Marsh Violet

Miss Chen
Description: This perennial wildflower is consists of a low rosette of basal leaves spanning about 6" across, from which one or more flowering stalks develop. The basal leaves are up to 3½" long and 3½" across; they are ovate-cordate, cordate, to nearly orbicular in shape and their margins are crenate-serrate. Leaf bases are indented, while leaf tips are rounded to bluntly pointed. The upper leaf surface is medium green and glabrous, while the lower surface is pale-medium green and glabrous (or nearly so). Leaf venation is mostly palmate. The petioles are up to 4" long, light green, and glabrous.

Solitary flowers are produced at the tips of pedicels up to 7" long. The erect to ascending pedicels are light green to light purplish green and glabrous. Each flower is about ¾" across, consisting of 5 medium to dark blue-violet petals (rarely white), 5 light green sepals, and the reproductive organs. The petals are elliptic-obovate in shape and about twice the length of the sepals. The 2 lateral petals have short white hairs with swollen tips near the throat of the flower. The lowermost petal has a patch of white with radiating purple veins in the front, while in the back it has a short stout nectar spur. The sepals are linear-lanceolate and glabrous; they usually have pointed auricles (eared basal lobes) up to 4 mm. long. The blooming period occurs from mid- to late spring for about 1 month. Afterwards, successfully fertilized flowers are replaced by seed capsules about ½" long that are light green and ovoid-oblongoid in shape. In addition to these flowers, cleistogamous (self-fertile) flowers are produced that lack showy petals. The cleistogamous flowers are produced on ascending pedicels during the summer. At maturity, the capsules of both types of flowers split open into 3 sections, to eject their seeds. Individual seeds are about 2.5 mm. in length, globoid in shape, and dark-colored. The root system consists of a crown with fibrous roots and rhizomes.

Cultivation: The preference is full sun to light shade, wet to moist conditions, and soil containing loam, silty loam, or sandy loam with organic matter.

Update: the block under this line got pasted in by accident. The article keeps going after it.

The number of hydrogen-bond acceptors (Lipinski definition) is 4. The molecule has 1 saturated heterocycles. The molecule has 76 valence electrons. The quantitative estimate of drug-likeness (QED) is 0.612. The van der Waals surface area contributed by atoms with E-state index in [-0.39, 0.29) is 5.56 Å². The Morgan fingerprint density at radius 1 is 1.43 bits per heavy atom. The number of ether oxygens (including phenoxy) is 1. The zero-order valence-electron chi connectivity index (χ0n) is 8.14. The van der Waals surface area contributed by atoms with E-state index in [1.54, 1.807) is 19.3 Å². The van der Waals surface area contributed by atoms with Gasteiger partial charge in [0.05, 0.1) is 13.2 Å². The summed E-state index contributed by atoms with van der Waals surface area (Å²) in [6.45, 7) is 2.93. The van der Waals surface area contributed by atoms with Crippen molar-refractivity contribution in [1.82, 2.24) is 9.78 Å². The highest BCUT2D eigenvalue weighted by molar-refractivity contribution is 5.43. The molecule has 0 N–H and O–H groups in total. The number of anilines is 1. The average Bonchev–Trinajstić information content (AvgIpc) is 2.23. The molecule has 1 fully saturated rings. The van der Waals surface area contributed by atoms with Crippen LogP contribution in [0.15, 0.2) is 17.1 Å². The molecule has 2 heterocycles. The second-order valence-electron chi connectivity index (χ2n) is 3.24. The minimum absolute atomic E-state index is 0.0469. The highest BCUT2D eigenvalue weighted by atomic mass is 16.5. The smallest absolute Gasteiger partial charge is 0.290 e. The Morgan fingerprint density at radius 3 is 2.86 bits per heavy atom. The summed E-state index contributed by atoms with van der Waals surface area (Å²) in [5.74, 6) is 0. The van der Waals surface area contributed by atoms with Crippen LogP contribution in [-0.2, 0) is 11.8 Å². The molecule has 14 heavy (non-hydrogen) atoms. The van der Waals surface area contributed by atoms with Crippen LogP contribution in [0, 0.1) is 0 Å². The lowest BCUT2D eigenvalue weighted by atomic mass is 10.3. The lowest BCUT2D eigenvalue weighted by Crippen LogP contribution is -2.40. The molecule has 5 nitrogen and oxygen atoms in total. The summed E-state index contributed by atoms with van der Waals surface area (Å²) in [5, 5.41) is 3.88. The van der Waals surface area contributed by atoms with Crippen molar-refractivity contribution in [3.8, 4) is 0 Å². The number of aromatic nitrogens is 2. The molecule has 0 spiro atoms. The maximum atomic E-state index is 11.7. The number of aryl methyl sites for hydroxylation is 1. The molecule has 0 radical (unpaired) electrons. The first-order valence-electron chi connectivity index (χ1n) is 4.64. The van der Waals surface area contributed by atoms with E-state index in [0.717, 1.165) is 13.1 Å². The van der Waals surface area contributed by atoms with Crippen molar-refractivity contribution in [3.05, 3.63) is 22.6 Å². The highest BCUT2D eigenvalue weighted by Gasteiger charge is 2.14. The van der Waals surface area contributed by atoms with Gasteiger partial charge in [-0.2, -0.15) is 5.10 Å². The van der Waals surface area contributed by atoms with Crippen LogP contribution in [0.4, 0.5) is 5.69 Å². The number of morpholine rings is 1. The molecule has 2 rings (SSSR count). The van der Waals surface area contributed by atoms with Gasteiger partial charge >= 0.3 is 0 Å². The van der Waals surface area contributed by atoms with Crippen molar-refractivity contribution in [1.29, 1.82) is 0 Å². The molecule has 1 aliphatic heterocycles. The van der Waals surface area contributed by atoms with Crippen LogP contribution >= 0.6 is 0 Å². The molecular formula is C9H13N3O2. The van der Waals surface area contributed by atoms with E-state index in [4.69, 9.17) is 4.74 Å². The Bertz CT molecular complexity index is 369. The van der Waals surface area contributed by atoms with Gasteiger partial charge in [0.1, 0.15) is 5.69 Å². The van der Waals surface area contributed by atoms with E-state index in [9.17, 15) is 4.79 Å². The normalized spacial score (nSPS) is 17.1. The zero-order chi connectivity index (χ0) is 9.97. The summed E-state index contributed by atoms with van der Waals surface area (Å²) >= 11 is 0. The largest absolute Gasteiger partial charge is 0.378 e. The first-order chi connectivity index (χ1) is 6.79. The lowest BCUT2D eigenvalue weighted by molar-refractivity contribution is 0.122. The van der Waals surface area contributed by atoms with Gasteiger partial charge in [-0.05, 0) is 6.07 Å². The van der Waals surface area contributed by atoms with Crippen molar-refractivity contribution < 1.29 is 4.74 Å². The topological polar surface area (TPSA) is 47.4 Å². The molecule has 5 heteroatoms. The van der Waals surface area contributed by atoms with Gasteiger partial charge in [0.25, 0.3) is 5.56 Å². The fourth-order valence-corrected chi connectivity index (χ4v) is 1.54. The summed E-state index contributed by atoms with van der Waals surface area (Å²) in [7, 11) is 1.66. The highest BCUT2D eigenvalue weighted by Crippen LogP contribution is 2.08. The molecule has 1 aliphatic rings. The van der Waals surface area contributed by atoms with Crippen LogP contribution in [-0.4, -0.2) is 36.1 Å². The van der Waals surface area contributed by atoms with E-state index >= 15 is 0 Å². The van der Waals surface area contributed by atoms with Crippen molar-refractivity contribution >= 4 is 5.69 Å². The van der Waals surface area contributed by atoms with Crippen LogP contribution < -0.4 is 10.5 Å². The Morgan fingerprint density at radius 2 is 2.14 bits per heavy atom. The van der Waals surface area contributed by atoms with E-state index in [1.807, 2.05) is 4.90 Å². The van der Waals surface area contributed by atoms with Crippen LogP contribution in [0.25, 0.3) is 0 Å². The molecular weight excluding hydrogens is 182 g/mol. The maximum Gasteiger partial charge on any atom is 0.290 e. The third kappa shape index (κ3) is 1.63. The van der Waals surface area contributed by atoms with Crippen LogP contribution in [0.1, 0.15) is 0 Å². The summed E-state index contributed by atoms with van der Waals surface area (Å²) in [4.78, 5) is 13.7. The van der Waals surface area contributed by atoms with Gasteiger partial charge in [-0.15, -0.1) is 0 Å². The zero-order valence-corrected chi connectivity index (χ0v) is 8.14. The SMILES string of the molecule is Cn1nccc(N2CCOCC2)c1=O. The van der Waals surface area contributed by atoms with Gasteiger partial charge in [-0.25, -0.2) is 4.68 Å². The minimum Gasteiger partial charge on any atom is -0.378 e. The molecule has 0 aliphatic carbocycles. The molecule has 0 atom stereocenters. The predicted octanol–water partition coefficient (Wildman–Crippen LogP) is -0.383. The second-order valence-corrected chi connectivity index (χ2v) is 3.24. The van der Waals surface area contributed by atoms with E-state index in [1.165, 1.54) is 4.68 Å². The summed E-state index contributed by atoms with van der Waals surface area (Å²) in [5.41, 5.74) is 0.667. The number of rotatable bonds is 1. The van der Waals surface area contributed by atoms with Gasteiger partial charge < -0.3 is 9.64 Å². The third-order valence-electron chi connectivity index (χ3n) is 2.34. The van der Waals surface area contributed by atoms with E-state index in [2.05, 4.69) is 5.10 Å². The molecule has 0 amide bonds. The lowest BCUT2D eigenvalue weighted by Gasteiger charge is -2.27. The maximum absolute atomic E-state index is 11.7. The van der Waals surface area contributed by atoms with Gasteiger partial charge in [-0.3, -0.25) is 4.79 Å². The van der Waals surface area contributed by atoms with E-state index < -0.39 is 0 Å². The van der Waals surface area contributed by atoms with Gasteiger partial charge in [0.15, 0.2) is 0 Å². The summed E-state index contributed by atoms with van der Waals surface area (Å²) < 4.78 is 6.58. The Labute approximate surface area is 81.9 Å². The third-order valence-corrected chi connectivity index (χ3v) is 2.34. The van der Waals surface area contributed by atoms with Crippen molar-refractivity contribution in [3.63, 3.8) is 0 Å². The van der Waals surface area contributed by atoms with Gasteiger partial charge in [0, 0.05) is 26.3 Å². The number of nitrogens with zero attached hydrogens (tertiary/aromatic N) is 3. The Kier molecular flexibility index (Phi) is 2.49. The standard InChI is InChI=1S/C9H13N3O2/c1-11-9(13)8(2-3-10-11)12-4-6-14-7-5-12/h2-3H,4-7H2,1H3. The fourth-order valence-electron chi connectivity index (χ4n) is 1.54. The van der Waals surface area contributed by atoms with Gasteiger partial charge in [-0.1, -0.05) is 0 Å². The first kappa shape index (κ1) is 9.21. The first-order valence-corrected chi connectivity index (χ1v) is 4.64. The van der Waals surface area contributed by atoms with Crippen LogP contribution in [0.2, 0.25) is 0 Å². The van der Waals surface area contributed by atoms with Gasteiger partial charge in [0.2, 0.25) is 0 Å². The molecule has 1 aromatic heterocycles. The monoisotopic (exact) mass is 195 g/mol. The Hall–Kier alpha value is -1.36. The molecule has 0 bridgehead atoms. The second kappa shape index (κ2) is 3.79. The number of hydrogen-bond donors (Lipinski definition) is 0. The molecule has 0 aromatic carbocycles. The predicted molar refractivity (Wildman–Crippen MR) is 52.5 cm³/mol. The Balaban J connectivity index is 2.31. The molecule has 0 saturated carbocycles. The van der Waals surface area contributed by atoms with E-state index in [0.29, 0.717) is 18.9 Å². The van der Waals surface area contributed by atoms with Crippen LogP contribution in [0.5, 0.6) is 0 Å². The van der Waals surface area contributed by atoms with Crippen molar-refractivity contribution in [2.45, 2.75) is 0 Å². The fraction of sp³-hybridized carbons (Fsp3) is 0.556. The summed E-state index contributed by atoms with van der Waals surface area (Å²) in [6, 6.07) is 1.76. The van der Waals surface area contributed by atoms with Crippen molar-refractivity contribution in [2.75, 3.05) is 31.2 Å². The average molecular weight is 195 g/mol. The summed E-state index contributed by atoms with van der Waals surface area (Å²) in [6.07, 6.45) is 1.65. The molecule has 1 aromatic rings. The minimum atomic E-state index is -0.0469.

Range & Habitat: The native Marsh Violet is occasional in NE Illinois, while the in the rest of the state it is uncommon or absent (see Distribution Map). Habitats include marshes, bogs, swamps, seeps, and borders of rocky streams. This violet is found in both sandy and non-sandy wetlands in both shaded and unshaded areas.

Faunal Associations: The floral nectar of Marsh Violet attracts bumblebees, mason bees (Osmia spp.), Halictid bees, Andrenid bees, bee flies (Bombyliidae), butterflies, and skippers (Robertson, 1929). Some of the bees also collect pollen. An oligolectic bee, Andrena violae, visits the flowers of Marsh Violet and other Viola spp. (violets). The caterpillars of several Fritillary butterflies feed on the foliage of violets primarily in open areas: Boloria bellona (Meadow Fritillary), Boloria selene myrina (Silver-Bordered Fritillary), Euptoieta claudia (Variegated Fritillary), Speyeria aphrodite (Aphrodite Fritillary), Speyeria atlantis (Atlantis Fritillary), Speyeria cybele (Great Spangled Fritillary), and Speyeria idalia (Regal Fritillary). Other insect feeders include caterpillars of the moths Elaphria grata (Grateful Midget) and Eubaphe mendica (The Beggar), the leaf-mining larvae of Ametastegia pallipes (Violet Sawfly), the aphid Neotoxoptera violae, and the thrips Odontothrips pictipennis. The seeds and other parts of violets are occasionally eaten by such birds as the Ruffed Grouse, Wild Turkey, and Mourning Dove, and they are also consumed by the White-Footed Mouse, Pine Mouse, and Eastern Chipmunk. Similarly, the foliage of these low-growing plants is a source of food for the Cottontail Rabbit and Wood Turtle (Clemmys insculpta).

Photographic Location: A sandy swamp at the Indiana Dunes State Park in NW Indiana.

Comments: At first glance, the Marsh Violet can be easily confused with the Common Blue Violet (Viola pratincola) and other rosette-forming violets (Viola spp.) with blue-violet flowers. It can be distinguished from these other species, however, by the club-shaped hairs on its lateral petals (a 10x hand lens may be required to see this). The hairs of lateral petals on other violets are usually filiform (thread-like) and rarely possess conspicuous swollen tips. The only other violet in Illinois that has such hairs on its lateral petals is the rare Wayside Violet (Viola viarum). This latter species is easily distinguished from the Marsh Violet by its lobed leaves and its preference for dry habitats. Across its range, the Marsh Violet is rather variable in such characteristics as the shade of blue-violet on its petals, the shape of its leaves, the presence or absence of pointed auricles (eared basal lobes) on its sepals, and the extent to which the flowers are held above the foliage. Although different varieties of the Marsh Violet have been described in other parts of North America, none of these are currently recognized in Illinois. The scientific name, Viola obliqua, is considered a synonym of this species.
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